Inflation remains high in the UK, which is forcing a lot of people to change their spending habits. As a result, prolonged economic strain is taking its toll on the casino ecosystem, with two properties announcing that they are giving up.
The latest figures show that the inflation rate in the UK is around 10.1%. That’s slightly better than the 10.5% from December, but consumer prices, especially for groceries, continue to push upwards.
After weighing their options and discussing their future with employees, two casinos don’t see a way to turn things around. One is already in administration, while the other, part of the Genting Casinos chain, is leaving in order to cut its losses before it’s too late.
Lights Not Shining On Broadway
The Broadway Casino in Birmingham has had difficulty for the past several years, suffering initially because of COVID-19. Like all casinos in the UK, it shut down temporarily to satisfy government-mandated health policies, and that was enough to make its future bleak.
The casino tried to find a buyer in order to stay afloat and pay off its debts, but didn’t have any luck. As a result, it permanently closed its doors last December.
At the beginning of February, administrators arrived to take over. They began taking stock of the property’s inventory and assets in order to determine the property’s potential liquidity, and a sale of assets is now underway.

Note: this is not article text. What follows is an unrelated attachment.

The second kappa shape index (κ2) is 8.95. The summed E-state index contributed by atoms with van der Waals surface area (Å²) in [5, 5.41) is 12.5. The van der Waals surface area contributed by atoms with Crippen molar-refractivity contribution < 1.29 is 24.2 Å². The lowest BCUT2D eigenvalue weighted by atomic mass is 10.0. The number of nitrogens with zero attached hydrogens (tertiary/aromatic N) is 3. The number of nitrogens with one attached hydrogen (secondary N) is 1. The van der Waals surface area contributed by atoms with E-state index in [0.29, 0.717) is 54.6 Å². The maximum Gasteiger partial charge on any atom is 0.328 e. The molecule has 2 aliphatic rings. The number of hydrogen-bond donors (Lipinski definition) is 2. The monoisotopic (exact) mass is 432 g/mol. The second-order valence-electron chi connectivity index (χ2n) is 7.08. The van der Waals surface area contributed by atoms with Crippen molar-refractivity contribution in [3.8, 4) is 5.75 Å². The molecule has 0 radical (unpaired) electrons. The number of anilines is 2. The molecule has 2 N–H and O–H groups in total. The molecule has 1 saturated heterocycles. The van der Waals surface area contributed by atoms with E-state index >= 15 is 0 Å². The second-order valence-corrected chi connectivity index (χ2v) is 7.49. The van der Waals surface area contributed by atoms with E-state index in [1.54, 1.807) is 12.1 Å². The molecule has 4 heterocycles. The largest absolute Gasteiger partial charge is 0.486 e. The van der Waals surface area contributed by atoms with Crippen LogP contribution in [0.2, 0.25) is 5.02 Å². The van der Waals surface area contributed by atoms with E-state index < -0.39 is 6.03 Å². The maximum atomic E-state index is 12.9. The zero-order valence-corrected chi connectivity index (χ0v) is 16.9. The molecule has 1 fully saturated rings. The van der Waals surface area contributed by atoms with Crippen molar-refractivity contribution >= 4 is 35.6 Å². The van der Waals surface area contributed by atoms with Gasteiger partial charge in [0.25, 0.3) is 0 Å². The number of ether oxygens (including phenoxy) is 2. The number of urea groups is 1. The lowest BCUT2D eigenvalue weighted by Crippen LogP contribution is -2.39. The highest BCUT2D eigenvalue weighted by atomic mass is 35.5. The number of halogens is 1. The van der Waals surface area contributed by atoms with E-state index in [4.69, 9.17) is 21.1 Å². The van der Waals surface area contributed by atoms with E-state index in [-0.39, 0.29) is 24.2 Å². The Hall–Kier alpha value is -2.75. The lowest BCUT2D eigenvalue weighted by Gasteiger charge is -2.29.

The Broadway Casino first opened in 2005, offering a casino floor, poker tournaments, live music and more. It is owned by Clockfair Limited, which also owns Shaftesbury Casino in West Bromwich. That casino is still operational and there has not been any news about its possible closure.
Genting Closes Cornerhouse
After what it describes as a month-long review and discussion with employees, Genting is closing its casino at The Cornerhouse in Nottingham. The decision is based on “commercial considerations,” and casino members received notification of the closure via text message earlier this week.
Genting also suffered because of COVID-19. Three years ago, it began eliminating some employee positions because of the pandemic-induced shutdown. At one point, the company had to consider letting go of at least 1,640 workers and has already closed a couple of venues.
The company currently doesn’t have any plans to eliminate any of the other 34 casinos that remain open. Members who frequented the Nottingham property will still be able to use their rewards and points at the other locations.
Feedback to the closure has been mixed, according to the Nottingham Post. Some people it interviewed didn’t register any surprise, pointing out that it’s easier to gamble online. Others didn’t seem upset about the casino’s exit, although they registered their disappointment over what it means to employment in the area.
For now, there are other local options for gamblers. Grosvenor Casino and Admiral Casino properties remain open in Nottingham. There’s also the Alea Casino close to the Theatre Royal & Royal Concert Hall.
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